Typical 2 tube 6L6 clean I get about 19 volts across 8 ohms, that yields about 45 watts. Driven hard, I seen 26 volts, that yields about 84 watts. Typical four tube Fender twins I seen 32 volts max with some clipping.
• 02-25-2008, 05:37 AM
stokes
84 watts out of a pair of 6L6's?Are you using a true RMS meter?
• 02-25-2008, 06:51 AM
ronm
While all the replies are valid, the most reasonabe method to find your clean output power would be to use a dummy or resistive load, signal generator and a scope. You can also connect a meter along with the scope probe.

The total output power rating should be the greatest clean output you can obtain before distortion. We all know or should know that a distorted signal is where the peaks flatten or are clipped.

The proceedure is pretty straight foward. Connect a resistive load in place of the speaker(s). At the input of the amp, inject a ~400hz signal, not a guitar. You want a stable signal. Flatten you tone stack as best you can. As you turn the volume up on the clean channel, watch your signal on the scope. It will appear irregular and not as a pure sine wave as the input. As you turn the volume up toward full, the waveform will start to look more like a sine wave and the peak should start to flatten or clip. It is at that point and maybe just beyong that point just a little, you will be at the max output before distortion. Anything beyond that will not be the total clean output power.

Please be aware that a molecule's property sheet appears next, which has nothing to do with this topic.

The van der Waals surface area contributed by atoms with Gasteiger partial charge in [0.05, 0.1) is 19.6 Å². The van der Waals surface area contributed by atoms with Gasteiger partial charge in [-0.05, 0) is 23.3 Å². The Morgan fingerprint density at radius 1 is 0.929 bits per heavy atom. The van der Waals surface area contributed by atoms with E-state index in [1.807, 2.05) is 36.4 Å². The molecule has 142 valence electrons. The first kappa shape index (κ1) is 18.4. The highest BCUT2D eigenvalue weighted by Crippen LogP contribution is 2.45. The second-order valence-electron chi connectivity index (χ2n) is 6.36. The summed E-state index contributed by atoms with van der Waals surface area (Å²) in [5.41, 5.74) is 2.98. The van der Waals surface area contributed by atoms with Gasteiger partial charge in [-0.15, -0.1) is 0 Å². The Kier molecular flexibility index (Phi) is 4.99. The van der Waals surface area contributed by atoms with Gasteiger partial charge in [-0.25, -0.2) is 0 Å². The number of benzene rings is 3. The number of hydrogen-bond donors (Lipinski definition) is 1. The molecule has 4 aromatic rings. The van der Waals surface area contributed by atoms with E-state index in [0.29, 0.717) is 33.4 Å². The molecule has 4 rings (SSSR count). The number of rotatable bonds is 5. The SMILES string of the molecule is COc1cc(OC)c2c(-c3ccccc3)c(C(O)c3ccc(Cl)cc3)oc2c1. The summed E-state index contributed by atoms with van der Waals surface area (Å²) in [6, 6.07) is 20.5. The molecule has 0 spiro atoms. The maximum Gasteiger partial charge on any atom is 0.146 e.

Now see what your DVM reads, E(2)/R and there you have total clean output power. Your scope could tell you the same thing in volts, but with a DVM connected simultaniously, for me at least, is a lot quicker to read. All I have to be concerned with on the scope is just watching the waveform.
• 02-25-2008, 07:01 AM
lowell
Thanks Ron that makes a lot of sense. Can I use a resistor as a load? I've always been tought that a speaker needs to be the load?
• 02-25-2008, 08:16 AM
d95err
Quote:

Originally Posted by lowell
Thanks Ron that makes a lot of sense. Can I use a resistor as a load? I've always been tought that a speaker needs to be the load?

The amp needs to see a load. This can be a speaker, resistor (dummy load) or anything in between (i.e. attenuators).

A dummy load resistor should have the same resistance as the nominal impedance of the speaker (e.g. 8ohms for an 8 ohm speaker).